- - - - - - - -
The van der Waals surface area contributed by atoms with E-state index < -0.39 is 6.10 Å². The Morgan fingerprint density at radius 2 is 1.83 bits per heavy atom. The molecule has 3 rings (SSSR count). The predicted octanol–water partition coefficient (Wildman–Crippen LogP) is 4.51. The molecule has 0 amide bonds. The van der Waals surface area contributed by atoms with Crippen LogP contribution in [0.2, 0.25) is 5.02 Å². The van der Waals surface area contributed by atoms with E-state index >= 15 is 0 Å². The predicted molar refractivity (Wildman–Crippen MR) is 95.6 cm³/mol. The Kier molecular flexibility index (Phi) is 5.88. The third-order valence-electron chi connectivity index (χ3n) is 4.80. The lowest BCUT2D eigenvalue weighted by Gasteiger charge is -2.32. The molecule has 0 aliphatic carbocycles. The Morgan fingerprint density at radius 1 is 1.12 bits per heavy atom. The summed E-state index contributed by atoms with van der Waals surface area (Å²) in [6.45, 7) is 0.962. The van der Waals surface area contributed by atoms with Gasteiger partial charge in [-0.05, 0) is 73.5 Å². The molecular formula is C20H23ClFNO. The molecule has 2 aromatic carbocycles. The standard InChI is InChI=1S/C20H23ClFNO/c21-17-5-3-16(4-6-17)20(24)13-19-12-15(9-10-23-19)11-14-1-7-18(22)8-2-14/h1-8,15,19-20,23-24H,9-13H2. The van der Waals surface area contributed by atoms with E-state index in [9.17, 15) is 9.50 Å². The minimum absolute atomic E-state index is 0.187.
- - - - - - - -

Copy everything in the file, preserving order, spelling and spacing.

The van der Waals surface area contributed by atoms with E-state index < -0.39 is 6.10 Å². The Morgan fingerprint density at radius 2 is 1.83 bits per heavy atom. The molecule has 3 rings (SSSR count). The predicted octanol–water partition coefficient (Wildman–Crippen LogP) is 4.51. The molecule has 0 amide bonds. The van der Waals surface area contributed by atoms with Crippen LogP contribution in [0.2, 0.25) is 5.02 Å². The van der Waals surface area contributed by atoms with E-state index >= 15 is 0 Å². The predicted molar refractivity (Wildman–Crippen MR) is 95.6 cm³/mol. The Kier molecular flexibility index (Phi) is 5.88. The third-order valence-electron chi connectivity index (χ3n) is 4.80. The lowest BCUT2D eigenvalue weighted by Gasteiger charge is -2.32. The molecule has 0 aliphatic carbocycles. The Morgan fingerprint density at radius 1 is 1.12 bits per heavy atom. The summed E-state index contributed by atoms with van der Waals surface area (Å²) in [6.45, 7) is 0.962. The van der Waals surface area contributed by atoms with Gasteiger partial charge in [-0.05, 0) is 73.5 Å². The molecular formula is C20H23ClFNO. The molecule has 2 aromatic carbocycles. The standard InChI is InChI=1S/C20H23ClFNO/c21-17-5-3-16(4-6-17)20(24)13-19-12-15(9-10-23-19)11-14-1-7-18(22)8-2-14/h1-8,15,19-20,23-24H,9-13H2. The van der Waals surface area contributed by atoms with E-state index in [9.17, 15) is 9.50 Å². The minimum absolute atomic E-state index is 0.187.